Boxing: IOC wait on corruption inquiry

Amateur boxing has been hit by allegations of corruption to help Azerbaijan win gold medals at 2012 Olympics

Story highlights

  • Amateur boxing hit by 'cash for gold medals' bribery allegations ahead of London Olympics
  • BBC report claims money changed hands to make sure Azerbaijan fighters won at next year's Games
  • International Amateur Boxing Association to launch an inquiry into the allegations
  • International Olympic Committee urge BBC to make all their evidence available for scrutiny
The International Olympic Committee told CNN Friday that they are waiting on the result of an investigation by amateur boxing's world governing body into allegations that huge bribes were paid so Azerbaijan can win gold medals at the London 2012 Games.
Reports by the BBC suggested that organizers of the International Amateur Boxing Association (AIBA)'s World Series of Boxing (WSB) paid $9 million to an Azeri national.
The money was allegedly paid to secure two gold medals for Azeri boxers at next year's Olympics in Britain.
"We welcome AIBA's announcement of an immediate inquiry into these claims and we await the outcome of their investigation," an IOC spokesman told CNN.
"For its part the IOC takes all allegations of corruption very seriously. And we would urge the BBC to make any evidence they have available to AIBA and to our ethics commission which will then determine if further action is necessary. "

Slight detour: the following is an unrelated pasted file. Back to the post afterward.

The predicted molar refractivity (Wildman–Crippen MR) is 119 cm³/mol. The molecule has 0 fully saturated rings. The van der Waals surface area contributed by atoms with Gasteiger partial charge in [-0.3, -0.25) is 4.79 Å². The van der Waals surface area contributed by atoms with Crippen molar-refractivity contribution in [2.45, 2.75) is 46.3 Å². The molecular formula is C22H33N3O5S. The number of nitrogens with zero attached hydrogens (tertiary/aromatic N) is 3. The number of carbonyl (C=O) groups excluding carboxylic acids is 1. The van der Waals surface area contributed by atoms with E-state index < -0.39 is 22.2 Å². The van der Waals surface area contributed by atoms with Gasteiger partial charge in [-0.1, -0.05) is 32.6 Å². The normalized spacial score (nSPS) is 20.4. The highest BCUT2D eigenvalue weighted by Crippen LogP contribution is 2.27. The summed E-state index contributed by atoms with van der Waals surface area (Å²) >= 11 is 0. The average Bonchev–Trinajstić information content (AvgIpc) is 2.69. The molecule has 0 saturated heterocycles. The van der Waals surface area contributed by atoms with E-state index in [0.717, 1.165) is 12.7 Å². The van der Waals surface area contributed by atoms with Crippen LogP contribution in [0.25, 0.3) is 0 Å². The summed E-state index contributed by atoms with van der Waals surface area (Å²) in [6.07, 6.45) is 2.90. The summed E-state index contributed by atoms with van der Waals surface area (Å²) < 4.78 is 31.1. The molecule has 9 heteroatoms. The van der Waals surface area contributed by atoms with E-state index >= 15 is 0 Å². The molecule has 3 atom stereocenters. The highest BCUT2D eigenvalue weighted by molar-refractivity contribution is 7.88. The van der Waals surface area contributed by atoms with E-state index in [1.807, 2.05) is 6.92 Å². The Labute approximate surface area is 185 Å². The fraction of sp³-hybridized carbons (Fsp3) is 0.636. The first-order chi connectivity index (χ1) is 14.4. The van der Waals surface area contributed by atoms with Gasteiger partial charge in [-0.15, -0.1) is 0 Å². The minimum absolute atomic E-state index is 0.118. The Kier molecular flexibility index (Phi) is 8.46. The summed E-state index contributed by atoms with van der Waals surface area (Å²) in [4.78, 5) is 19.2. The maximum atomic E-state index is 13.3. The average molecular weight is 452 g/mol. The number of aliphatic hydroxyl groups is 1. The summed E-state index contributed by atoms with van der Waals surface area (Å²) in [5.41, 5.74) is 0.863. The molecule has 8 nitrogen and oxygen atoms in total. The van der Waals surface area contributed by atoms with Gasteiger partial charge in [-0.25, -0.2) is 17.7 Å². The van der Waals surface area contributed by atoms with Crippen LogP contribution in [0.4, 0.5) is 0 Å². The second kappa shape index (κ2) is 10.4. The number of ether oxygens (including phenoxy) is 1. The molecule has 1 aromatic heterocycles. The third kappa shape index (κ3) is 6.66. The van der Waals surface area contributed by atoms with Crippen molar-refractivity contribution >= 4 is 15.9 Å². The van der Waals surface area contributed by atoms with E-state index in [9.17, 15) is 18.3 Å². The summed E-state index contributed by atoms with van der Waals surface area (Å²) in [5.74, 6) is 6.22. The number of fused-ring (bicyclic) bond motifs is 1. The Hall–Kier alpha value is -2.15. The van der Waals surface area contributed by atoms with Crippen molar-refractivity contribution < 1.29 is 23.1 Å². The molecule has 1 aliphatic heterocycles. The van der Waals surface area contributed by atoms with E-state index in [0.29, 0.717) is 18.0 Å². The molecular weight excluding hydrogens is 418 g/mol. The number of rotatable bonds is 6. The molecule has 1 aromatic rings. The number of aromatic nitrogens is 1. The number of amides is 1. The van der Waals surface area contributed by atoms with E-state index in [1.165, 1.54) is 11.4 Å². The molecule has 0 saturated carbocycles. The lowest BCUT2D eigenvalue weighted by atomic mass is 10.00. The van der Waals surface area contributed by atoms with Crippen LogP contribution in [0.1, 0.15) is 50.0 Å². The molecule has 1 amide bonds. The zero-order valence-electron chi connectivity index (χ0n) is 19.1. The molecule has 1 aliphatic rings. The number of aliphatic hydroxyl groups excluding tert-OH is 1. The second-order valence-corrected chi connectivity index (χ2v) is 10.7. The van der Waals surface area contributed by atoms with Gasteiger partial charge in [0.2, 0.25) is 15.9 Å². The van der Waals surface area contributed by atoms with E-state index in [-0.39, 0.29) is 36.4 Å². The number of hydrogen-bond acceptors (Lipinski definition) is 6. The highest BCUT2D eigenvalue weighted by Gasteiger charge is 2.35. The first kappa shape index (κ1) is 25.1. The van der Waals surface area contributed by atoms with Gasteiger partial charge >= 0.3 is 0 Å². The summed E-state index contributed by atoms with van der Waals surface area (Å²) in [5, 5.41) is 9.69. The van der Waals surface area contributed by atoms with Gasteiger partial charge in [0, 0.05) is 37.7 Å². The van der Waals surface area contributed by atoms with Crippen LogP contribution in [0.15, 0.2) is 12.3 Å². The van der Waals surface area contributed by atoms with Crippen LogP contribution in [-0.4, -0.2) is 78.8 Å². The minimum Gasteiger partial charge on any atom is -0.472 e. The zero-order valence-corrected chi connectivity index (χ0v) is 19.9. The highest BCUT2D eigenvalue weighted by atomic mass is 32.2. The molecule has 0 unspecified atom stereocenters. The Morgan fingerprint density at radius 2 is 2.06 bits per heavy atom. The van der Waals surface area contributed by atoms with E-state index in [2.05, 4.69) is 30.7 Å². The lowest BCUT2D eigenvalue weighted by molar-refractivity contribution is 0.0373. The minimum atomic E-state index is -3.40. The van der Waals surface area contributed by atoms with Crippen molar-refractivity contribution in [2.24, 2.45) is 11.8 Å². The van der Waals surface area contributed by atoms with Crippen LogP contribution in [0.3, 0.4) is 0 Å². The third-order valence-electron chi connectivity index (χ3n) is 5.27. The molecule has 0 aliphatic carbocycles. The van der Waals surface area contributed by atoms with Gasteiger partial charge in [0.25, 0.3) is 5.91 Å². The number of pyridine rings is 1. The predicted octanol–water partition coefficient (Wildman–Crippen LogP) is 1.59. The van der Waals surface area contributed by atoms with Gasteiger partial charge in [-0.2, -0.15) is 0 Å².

Olympic boxing has suffered from a number of controversial judging decisions, the most notable involving Roy Jones of the United States at the 1988 Games in Seoul.
He was widely recognized to have easily won his final bout against home fighter Park Si-Hun, but lost on a split decision. There were also a number of questionable results at the Beijing Olympics in China.
The IOC said that the boxing authorities had reacted to the controversies by making "significant changes to their procedures". It added:
"We would also note that the judging process in boxing as in other sports at the Games are transparent and open to public scrutiny ."
The AIBA confirmed that they would launch an investigation but its president Wu Ching-Kuo told AFP that the allegations were "totally untrue and ludicrous."
Amateur boxing's world championships are being staged in the Azerbaijan capital of Baku this weekend, the first event where boxers of all nations can secure a qualifying spot for the Olympics.